Cowlitz County is loaning itself $245,000 to ensure a controversial gun range near Castle Rock is completed by a deadline and opens this summer.
Commissioners Tuesday approved a new agreement with the Cowlitz Game & Anglers club and also called for bids on the project. Officials hope to begin work in late April and have the range completed by the end of May, though a 30-day extension may be necessary, Parks Director Ron Junker told commissioners.
The range's special-use permit requires that the range be completed by the end of May or the permit — and entire project — will be in jeopardy.
The new agreement includes borrowing $245,000 from the county's Solid Waste Land, Equipment and Facilities fund to complete the project. The club will repay the money over 15 years through user fees at the range, though commissioners also said they may use future recreation funds to pay off the loan. That would mean tax dollars would be used directly to build the gun range, which hadn't been proposed before.
Initially, the Game & Anglers club proposed building the gun range itself and only renting the land at the end of Toutle Park Road from the county. Neighbors challenged the permit, and a hearings examiner subsequently imposed 47 special conditions on the project, including, for example, noise-control measures. Club members said they could not afford to meet all the conditions. In particular, they said they couldn't post a required $200,000 cleanup bond for future lead abatement from spent bullets.
Last year, the county agreed to take over the project, which did away with the need for the bond. That plan called for the county to own the range and the club to raise the money for it and to run the range. The county also hired a contracted project manager to oversee the project. So far, the county has paid $27,000 of a possible $50,000 on the manager position, Junker said.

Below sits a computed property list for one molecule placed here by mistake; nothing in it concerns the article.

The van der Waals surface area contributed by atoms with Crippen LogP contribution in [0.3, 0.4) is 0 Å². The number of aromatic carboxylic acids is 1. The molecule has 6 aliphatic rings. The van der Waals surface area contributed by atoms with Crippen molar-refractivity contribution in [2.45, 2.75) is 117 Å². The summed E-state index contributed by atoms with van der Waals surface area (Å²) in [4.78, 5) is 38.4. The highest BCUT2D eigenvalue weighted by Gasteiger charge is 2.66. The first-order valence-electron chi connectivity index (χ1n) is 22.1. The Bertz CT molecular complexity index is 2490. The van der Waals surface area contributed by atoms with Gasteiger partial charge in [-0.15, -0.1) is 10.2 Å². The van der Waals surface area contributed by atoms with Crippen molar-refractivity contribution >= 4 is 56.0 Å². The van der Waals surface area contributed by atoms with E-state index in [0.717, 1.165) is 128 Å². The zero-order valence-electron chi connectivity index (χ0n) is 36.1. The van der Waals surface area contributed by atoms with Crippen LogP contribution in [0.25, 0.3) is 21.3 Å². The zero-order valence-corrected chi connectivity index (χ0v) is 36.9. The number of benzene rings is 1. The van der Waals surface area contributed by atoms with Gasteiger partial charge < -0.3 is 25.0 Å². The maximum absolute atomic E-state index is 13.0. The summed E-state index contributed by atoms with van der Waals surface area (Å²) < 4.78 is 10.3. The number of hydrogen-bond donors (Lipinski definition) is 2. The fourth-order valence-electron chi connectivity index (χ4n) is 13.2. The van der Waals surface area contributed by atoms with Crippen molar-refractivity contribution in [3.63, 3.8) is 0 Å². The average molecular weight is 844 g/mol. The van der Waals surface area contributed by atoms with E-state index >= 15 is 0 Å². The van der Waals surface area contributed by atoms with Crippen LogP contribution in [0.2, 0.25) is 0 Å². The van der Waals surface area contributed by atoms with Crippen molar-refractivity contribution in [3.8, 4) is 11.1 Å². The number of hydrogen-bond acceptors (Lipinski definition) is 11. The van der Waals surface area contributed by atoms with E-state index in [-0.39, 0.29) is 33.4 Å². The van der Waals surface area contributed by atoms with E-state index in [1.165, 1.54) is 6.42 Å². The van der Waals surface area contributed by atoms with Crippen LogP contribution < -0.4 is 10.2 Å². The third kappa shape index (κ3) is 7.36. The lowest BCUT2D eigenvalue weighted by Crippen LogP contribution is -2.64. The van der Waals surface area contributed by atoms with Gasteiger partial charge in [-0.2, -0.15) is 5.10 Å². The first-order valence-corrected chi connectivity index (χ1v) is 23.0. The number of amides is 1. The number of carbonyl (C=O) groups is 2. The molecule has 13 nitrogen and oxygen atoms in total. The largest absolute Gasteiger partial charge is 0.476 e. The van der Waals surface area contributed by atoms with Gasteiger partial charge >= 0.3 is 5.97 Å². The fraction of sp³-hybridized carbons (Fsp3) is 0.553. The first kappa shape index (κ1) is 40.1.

The new agreement and the $245,000 loan allows the project to go out to bid.
The Game & Anglers has about $160,000 remaining in grants and donations that also will go toward the project, said club President Dick Miller. Junker estimates it will cost about $420,000 to construct the range, though costs could be reduced with some volunteer labor. There also is a possibility of borrowing additional money from the county fund if needed, he said.
Commissioners said they approved the loan because the range will be a benefit to county residents. Commissioner Mike Karnofski noted a gun range was the top priority listed by the county parks advisory board.
The range will be the only public shooting range in the county. Plans include a 300-yard range with 12 rifle and 12 pistol stations, a trap range and a 100-yard archery range.
Miller said Tuesday he was glad the project finally will go forward.
"We may not have liked everything that went on with delays, but bottom line the county is now getting a great shooting range," Miller said. "It's great news."
Neighbors, however, remain opposed to the range and say the noise will ruin their country setting. Several said Tuesday the project was still a bad idea and objected to the county using tax dollars for it — even as a loan.
"If the $245,000 is for Phase 1, how will you pay for Phase 2?" asked neighbor Ryana Covington. The special-use permit requires that Phase 2 be completed by the end of May 2014.
County officials said they'll pursue grants for the second phase of the range, which will include a well, septic system, trap shooting locations and pistol and archery ranges. A cost estimate hasn't yet been developed for that work but Junker said county officials do not expect to use county dollars for Phase 2.